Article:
James Brumwell began his career in the 1980s as a gilts and fixed-income broker. Today he is more likely to be found investing his own money in derivatives and shares. However, when he manages portfolios for other people – mainly friends and family – he favours investment trusts. He says: ‘There are a lot of benefits to using investment trusts. They offer more freedom because they don’t have to worry about redemptions, and they tend to outperform funds over the long term.’
We have charged Brumwell with constructing and running our Regular Income portfolio, which aims to provide a regular payout for investors while delivering an element of capital growth. It’s an increasingly popular strategy among retirees unwilling to buy annuities with their pension savings as rates are at such low levels. Instead, many are keeping their cash invested and drawing down on it for steady income.
Brumwell’s portfolio, like all our Purposeful Portfolios, launched on 1 April, so we are in a position to judge his first month of performance. He says: ‘It has actually done a bit better than I had hoped. In the first month we produced capital growth of almost 1.4 per cent and received dividend payouts of £177. If we can do that every month, I will be happy.’
The construction of an income portfolio looks very different today from a typical portfolio when Brumwell started investing more than 30 years ago. He says: ‘If we had created this portfolio even 10 years ago, it would have been mostly gilts and a few equity investments, and it would have been easy to get a yield of 5 per cent. Today we have to think about how to get income without taking ridiculous risks.’ One gilt he had invested in back in 2007, when it was yielding 4.65 per cent, pays just 1.08 per cent today – not even enough to beat inflation.
The Regular Income portfolio aims to produce a reasonable yield that is secure and can potentially grow each year to help offset inflation. To achieve that, it includes bonds, preference shares and equity income investment trusts, with a focus on those that have raised their dividends year after year. Any capital gain from investments is a bonus but not the main focus. Brumwell says: ‘This is a portfolio that hopefully we will tinker with just once or twice a year – the perfect outcome would be not having to do anything.’
Seven of the 15 holdings are equity income trusts – four UK-focused and three international. Standard Life Equity Income (SLET) has been the top performer in the first month, having gained an impressive 7.34 per cent. Manager Thomas Moore has a bias towards mid- and small-cap income stocks.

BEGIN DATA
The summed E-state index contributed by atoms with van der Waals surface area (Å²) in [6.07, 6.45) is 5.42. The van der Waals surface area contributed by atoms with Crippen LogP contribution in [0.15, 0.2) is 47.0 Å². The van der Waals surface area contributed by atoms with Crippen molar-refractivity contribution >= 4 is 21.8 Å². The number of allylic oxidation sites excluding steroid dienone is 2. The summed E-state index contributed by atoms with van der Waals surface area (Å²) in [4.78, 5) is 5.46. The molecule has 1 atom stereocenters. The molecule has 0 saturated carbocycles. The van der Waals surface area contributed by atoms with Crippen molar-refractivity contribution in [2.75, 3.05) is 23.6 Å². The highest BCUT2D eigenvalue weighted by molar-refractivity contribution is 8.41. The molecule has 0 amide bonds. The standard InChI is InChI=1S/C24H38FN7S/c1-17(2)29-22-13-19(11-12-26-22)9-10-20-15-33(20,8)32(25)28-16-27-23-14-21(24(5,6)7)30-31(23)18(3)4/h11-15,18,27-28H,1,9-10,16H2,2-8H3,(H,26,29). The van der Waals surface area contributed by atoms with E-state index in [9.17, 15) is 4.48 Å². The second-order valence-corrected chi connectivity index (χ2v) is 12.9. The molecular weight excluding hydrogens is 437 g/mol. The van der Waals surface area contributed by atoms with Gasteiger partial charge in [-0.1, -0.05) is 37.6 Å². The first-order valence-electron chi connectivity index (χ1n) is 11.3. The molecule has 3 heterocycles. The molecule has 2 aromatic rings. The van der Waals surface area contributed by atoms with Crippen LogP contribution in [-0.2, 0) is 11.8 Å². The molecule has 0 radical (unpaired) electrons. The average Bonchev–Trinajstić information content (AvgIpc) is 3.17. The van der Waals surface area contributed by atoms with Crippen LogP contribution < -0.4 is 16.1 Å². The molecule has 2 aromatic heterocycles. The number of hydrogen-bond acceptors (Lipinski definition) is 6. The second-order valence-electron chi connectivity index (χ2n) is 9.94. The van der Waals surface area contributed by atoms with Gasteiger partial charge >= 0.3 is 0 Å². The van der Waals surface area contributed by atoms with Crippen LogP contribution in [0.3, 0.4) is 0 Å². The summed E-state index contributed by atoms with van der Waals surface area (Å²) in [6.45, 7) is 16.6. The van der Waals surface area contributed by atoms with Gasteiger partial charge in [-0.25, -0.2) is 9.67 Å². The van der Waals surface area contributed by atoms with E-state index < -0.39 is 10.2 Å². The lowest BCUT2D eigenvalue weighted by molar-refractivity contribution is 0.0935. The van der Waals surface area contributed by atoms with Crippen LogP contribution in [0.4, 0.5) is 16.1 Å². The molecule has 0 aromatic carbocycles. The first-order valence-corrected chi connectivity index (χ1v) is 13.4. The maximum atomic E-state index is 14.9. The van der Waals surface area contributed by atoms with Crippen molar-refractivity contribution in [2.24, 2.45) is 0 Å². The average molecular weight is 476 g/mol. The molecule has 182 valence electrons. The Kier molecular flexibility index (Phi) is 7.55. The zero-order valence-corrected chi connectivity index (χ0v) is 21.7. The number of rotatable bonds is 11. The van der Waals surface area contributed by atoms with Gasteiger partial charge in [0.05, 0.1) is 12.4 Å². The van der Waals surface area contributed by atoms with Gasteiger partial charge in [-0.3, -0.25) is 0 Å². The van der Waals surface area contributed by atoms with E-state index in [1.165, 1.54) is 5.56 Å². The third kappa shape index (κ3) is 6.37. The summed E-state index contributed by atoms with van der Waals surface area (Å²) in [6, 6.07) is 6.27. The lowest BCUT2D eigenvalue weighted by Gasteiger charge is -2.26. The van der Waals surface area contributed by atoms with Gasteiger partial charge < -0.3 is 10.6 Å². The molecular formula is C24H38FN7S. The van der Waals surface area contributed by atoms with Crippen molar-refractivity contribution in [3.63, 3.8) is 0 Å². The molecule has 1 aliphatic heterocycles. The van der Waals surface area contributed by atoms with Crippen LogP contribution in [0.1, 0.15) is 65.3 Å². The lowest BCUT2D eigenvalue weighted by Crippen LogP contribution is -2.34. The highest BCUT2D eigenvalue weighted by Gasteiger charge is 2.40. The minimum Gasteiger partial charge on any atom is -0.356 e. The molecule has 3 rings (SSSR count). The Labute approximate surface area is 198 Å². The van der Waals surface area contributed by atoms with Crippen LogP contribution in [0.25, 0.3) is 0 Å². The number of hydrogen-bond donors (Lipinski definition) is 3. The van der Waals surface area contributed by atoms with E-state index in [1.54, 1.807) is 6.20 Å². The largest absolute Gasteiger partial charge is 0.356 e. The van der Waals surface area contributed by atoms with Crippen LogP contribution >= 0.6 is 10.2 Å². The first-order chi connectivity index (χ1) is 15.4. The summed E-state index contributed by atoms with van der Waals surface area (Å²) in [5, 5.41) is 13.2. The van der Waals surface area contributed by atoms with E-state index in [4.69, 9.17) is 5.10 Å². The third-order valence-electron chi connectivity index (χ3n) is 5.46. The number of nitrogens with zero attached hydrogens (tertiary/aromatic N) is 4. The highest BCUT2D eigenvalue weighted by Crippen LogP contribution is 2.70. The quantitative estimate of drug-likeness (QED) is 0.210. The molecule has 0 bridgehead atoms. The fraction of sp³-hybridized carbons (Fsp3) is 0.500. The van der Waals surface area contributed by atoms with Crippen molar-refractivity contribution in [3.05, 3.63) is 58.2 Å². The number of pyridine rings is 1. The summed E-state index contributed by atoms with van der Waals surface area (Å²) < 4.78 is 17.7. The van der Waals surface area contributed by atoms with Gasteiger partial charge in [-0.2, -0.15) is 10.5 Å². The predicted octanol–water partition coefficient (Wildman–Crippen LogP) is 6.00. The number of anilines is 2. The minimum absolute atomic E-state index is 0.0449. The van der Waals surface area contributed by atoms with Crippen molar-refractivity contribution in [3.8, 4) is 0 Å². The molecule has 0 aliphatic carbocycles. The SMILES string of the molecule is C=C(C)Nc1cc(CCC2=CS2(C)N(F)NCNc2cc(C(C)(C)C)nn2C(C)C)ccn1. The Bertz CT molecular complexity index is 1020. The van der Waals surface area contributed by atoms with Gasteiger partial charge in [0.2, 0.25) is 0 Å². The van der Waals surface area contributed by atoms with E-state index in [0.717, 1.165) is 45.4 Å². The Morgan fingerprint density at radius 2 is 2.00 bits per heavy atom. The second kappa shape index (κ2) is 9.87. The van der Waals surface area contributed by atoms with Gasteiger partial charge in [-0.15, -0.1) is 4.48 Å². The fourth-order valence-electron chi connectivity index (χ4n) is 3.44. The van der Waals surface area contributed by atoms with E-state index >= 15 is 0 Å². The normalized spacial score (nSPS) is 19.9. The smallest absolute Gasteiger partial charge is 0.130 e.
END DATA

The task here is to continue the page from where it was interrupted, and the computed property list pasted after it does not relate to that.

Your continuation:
Click the table below for a larger version.
Among the more unusual holdings in the portfolio are two preference bonds from insurer General Accidentand NatWest. The preference bond market is something of an investment backwater these days; hundreds of these bonds exist but rarely trade. But both bonds yield around 6 per cent and have the attractive feature that investors are paid dividends as a priority before shareholders.
Brumwell says: ‘With any type of bond investment, the fact that interest rates could increase is always a concern. But we’ve been expecting interest rates to rise for years and they haven’t so far. I don’t think you should give up an attractive yield because of something that may or may not happen.’
F&C Commercial Property (FCPT) is the only constituent that pays its dividend every month. It’s a ‘Steady Eddie’ yielding 4.3 per cent, and has paid £25 since 1 April. The trust has also produced some of the best growth over the first month, up 4.84 per cent.
Also among the top performers in the first month is HICL Infrastructure (HICL), which is up 3 per cent. It owns roads, schools and hospitals across Europe, the US and Australia.
Infrastructure is an increasingly popular income investment, so many of these trusts are trading at hefty premiums to net asset value – HICL is on a premium of around 15 per cent.
Brumwell feels he can justify this overpayment, however. He says: ‘The trust yields 4.8 per cent and has grown its dividend every year, and that is what you pay for. In addition, many of the assets it owns are used by government or local authorities, which provides some extra protection.’
City of London (CTY) and Merchants Trust (MRCH) have earned their places in the portfolio after raising their dividends for 50 and 33 years in a row respectively. Today they yield 3.92 per cent and 5.18 per cent respectively. Murray International (MYI) and Scottish Mortgage (SMT) also have good dividend growth records and add global exposure.
Brumwell says: ‘Scottish Mortgage is probably my favourite investment trust over the long term. It yields almost nothing, but it has gone up and up. I think anyone with a growth portfolio should own this trust.’
It hasn’t disappointed in its first month in the Regular Income portfolio, having gained 1.75 per cent – although it has the lowest yield of all the holdings, at 0.8 per cent. The Baillie Gifford run trust has almost half its assets in US fi rms.
JPMorgan Global Growth & Income (JPGI) has an interesting strategy. The trust announced last summer that each year it will set its dividend at 4 per cent of its NAV. Since that announcement in June, its share price has surged from around 200p to 298p, which means it looks to be yielding only around 2.5 per cent at the moment. The dividend will be reset in June for the current NAV.
Four holdings are down after the first month, among them New City (NCYF). The trust has announced a dividend to be paid next month, so its value dipped as it went ex-dividend.
Three trusts – Invesco Perpetual Enhanced Income (IPE), F&C Commercial Property and RIT Capital Partners (RCP) – paid dividends in the first month.
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